Ring-necked Pheasant

Phasianus colchicus

Ring-necked PheasantThis bird was imported from China to the United States in 1881. It was first brought to Minnesota in 1916. The ring-necked pheasant is one of Minnesota's most popular upland game birds. It's commonly seen in rural areas near grassy fields and grain crops, such as corn. Pheasants eat insects, weed seeds and grain and can survive extreme weather, from near-drought in summers to winter blizzards.

Identification

General description: The ring-necked pheasant is a chicken-like bird with a long tail found mainly in the agricultural lands of rural America.

Length: 20 to 36 inches, including the tail.

Weight: 2 to 3 pounds.

Color: Males (called cocks or roosters) have mostly reddish-orange body feathers, greenish black heads with a red eye patch and white neck rings. They also have a sharp spur on each leg. Females are mottled brown.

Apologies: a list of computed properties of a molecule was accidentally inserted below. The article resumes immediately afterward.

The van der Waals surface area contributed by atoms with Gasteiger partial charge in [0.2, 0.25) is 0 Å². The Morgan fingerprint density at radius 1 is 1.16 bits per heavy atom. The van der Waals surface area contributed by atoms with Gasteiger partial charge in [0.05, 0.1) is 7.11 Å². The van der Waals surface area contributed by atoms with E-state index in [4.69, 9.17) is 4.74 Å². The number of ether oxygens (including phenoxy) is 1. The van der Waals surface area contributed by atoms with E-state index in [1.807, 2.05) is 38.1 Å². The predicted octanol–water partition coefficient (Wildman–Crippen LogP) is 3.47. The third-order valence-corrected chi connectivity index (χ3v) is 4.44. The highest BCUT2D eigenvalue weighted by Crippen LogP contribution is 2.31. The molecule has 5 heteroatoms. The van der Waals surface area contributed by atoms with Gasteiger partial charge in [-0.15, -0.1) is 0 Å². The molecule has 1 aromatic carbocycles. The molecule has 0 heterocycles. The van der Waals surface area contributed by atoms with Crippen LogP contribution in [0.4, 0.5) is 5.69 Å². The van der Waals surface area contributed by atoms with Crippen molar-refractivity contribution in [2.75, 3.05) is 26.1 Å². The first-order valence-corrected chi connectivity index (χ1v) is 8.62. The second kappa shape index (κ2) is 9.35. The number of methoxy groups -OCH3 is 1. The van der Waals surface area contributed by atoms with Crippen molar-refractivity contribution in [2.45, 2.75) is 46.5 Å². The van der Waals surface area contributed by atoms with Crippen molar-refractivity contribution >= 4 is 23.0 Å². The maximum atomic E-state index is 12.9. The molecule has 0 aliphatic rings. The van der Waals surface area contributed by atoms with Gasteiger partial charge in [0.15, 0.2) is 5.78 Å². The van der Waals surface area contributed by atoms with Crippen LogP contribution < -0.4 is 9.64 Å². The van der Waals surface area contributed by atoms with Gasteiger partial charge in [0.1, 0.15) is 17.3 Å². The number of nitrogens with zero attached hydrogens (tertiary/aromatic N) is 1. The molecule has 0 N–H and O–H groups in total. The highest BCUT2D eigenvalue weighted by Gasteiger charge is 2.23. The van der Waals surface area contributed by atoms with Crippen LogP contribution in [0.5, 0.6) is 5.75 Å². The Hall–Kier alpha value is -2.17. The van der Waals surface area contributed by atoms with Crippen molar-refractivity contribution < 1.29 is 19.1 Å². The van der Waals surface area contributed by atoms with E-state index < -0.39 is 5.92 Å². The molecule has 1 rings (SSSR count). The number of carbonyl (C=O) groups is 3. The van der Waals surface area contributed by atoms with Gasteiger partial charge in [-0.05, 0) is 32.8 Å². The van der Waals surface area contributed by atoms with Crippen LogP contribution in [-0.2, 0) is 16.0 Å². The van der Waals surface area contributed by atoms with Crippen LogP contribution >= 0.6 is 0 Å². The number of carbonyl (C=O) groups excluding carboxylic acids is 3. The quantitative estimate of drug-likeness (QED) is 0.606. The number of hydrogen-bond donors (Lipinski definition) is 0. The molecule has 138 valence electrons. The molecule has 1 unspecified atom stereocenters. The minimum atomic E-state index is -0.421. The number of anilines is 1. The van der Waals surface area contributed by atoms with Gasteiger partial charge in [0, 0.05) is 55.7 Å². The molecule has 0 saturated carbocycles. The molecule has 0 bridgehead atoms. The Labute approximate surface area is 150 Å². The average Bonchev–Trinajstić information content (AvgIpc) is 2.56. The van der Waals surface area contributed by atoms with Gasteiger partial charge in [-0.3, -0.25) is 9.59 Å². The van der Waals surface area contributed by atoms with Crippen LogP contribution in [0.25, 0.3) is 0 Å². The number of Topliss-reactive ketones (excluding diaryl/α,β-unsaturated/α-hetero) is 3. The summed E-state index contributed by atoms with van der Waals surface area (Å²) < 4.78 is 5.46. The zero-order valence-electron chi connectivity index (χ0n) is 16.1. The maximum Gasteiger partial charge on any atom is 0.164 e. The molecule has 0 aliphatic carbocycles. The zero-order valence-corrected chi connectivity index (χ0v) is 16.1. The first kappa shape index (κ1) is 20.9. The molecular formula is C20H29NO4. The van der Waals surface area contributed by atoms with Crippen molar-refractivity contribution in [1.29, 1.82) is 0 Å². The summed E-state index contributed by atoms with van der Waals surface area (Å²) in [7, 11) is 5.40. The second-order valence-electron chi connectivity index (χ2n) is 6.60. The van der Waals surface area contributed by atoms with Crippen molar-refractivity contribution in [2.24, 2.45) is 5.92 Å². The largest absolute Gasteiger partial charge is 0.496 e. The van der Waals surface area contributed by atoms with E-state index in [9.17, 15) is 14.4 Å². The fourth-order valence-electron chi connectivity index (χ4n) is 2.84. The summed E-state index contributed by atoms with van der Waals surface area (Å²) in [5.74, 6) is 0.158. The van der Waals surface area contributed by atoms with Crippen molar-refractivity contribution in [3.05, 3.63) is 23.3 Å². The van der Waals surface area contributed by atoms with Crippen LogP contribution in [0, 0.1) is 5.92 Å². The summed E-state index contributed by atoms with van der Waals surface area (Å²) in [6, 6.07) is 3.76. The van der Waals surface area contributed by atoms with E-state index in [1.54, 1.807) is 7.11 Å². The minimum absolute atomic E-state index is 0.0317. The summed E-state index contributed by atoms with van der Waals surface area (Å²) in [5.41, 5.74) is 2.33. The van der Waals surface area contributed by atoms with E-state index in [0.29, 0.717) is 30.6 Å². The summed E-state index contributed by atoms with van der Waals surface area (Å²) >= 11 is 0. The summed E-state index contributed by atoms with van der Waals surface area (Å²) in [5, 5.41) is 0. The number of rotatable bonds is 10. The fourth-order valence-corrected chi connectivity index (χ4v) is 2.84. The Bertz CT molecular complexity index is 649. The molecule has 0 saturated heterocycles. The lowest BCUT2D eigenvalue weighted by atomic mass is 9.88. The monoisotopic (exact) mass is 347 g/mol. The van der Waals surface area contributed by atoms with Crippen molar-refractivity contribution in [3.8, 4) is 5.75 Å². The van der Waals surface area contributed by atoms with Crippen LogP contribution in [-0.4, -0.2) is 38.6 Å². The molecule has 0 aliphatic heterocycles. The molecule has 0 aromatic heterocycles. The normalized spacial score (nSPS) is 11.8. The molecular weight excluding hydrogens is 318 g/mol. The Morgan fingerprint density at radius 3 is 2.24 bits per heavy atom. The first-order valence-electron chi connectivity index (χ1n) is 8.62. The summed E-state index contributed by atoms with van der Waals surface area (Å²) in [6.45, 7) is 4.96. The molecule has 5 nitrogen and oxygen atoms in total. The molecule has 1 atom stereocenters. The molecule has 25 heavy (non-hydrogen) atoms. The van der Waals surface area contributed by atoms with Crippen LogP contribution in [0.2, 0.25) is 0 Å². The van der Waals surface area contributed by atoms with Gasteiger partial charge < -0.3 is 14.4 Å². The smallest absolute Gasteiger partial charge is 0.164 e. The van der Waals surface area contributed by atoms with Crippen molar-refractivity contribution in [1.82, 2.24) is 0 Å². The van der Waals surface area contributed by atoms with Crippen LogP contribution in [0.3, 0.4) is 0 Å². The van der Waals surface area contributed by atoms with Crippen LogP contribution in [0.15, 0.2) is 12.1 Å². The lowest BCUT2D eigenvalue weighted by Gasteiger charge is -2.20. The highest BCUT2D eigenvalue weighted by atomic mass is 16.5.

Sound: Ring-necked pheasant roosters crow loudly in spring and often cackle when they fly.

Reproduction

Pheasants mate from April through May. Hens lay an average of 12 eggs, which hatch in 23 to 25 days. After only one week, the young pheasants are covered in feathers and are able to feed themselves and fly. They don't leave their mother for at least 10 weeks.

Food

Pheasants eat insects, weed seeds, corn, soybeans and other crops.

Predators

Fox, coyote, owls and hawks. Raccoons and skunks eat pheasant eggs.

Range MapHabitat and range

Pheasants live in grasslands and cattail marshes near grain fields. Pheasants are typically found in central and southern Minnesota. Pheasants do not migrate.

Population and management

Keeping a stable pheasant population is difficult in Minnesota. There aren't enough grasslands for the birds to nest in and not enough cattail marshes where they can hide from cold winter weather. Pheasant die-offs are common during extreme winters. Each year, Minnesota hunters harvest 350,000 pheasants.

Fun facts

To avoid danger, ring-necked pheasant often run rather than fly. Pheasants are frequently seen along gravel roads eating small pebbles (called grit), which help the birds digest food.